One of the most wonderful things I’ve learned here in Moscow is the importance of gratitude. I’ve been reading Robert Farrar Capon’s The Supper of the Lamb recently (there’ll be another post on it shortly), and one of the things I was struck by is how Capon exudes gratitude for the particular. He delights in onions, pocket knives, and gravy, and takes time to explore each in various ways. One of the other striking things about Capon is how opinionated he is. He is decidedly anti-margarine, anti-electric carving knife, and numerous other particular “quirky” convictions. To which many might respond, “who cares?” And we might also think that a nut with such “random” dogmas would be someone we might view rather warily. Of course I don’t know Capon at all personally, and so I can’t really make any substantiated claims. But let me at least speak to the principle. It strikes me that there are really only two kinds of stubborn opinionated personalities in the world: the bitter, jaded souls that smolder in their sin and the grateful hearts overflowing with thanksgiving to their Creator and Redeemer. Much has often been said about the stubbornness of the bitter and conceited. The proud and arrogant who can’t change their minds about anything and refuse to be corrected. The “hell-no, I won’t go” sorts who visibly burn with envy. But there is another kind stubbornness; there is another kind of opinionated person: the person who sees everything as a gift from God. If this particular house is a gift from God, why would I sell? If this community is a gift from God, why would I move? If these particular doctrinal formulations were gifts to me from God, why would I let them go? And the list goes on and on: from unexplainable family traditions to cultural expressions and celebrations. Why, I don’t know why we eat seafood on New Year’s Eve, but we’d never stop doing it because it’s what God has given to us over the last 20 years! Our families, our communities, our community cultures, our history is a gift of God. They are particular gifts of God to particular people. Why would we give them up easily? Of course there are times for everything (e.g. selling, moving, etc.), as the wise man once said, but it occurs to me that our transient and novel culture rides on the back of a collective bitterness and covenantal disenfranchisement with the God of heaven.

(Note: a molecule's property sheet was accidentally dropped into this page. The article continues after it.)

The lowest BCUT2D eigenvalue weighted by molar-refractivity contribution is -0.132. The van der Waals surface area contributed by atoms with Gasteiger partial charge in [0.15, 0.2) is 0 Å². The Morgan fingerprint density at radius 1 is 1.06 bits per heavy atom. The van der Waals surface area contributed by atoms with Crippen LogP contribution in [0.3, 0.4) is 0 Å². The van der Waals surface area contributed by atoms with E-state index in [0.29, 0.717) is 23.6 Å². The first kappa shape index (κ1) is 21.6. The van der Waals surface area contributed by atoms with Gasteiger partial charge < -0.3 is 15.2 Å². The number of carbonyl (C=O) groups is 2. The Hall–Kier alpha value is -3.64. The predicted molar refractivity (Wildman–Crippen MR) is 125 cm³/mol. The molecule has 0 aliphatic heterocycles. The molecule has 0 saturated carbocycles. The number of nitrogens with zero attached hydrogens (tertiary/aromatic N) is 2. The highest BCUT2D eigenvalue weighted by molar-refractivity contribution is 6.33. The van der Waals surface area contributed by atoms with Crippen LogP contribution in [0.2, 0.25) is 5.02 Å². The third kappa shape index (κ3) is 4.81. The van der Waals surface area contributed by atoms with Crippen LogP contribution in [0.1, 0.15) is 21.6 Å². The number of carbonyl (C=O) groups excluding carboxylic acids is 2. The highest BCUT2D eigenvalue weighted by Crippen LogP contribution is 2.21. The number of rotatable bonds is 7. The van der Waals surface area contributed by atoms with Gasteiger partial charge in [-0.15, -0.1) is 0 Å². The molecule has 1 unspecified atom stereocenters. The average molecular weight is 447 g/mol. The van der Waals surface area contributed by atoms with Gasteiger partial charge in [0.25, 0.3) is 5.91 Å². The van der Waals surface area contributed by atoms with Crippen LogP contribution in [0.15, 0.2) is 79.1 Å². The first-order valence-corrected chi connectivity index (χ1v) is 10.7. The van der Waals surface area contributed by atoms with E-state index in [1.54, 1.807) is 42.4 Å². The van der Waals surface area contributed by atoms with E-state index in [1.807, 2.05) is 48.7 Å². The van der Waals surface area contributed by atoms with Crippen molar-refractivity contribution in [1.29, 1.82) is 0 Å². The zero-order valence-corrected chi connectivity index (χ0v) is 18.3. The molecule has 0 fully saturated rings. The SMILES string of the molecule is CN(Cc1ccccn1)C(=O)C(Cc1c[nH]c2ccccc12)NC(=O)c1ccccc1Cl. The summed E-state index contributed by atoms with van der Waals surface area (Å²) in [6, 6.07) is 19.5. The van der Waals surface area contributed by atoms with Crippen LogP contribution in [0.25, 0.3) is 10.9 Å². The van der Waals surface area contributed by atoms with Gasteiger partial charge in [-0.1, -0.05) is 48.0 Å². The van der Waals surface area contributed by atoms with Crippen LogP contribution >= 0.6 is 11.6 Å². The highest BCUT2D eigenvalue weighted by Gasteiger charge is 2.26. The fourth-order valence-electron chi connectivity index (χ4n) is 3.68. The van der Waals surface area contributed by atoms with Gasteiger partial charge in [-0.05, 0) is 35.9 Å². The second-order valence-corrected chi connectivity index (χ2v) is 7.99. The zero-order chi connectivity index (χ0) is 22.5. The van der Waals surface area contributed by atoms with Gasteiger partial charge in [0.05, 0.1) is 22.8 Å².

Gratitude deep down in the bones for the particular gifts of God isn’t easily distracted and those particular gifts are not easily replaced. This also indicates that one New Englander’s fiercely held opinion about chicken broth can be accepted cheerfully and charitably disagreed with by a South American’s gastronomic dogma. Each have been given many different things, why do we feel the necessity to be the great Grinches of the world counting gifts, comparing values and insisting that everyone have the same opinions, concerns, or doctrinal heritage? There’s of course a kind of gratitude that just wants others to share our own joy, but there’s another kind of ingratitude that resents the way God has told the story of the world.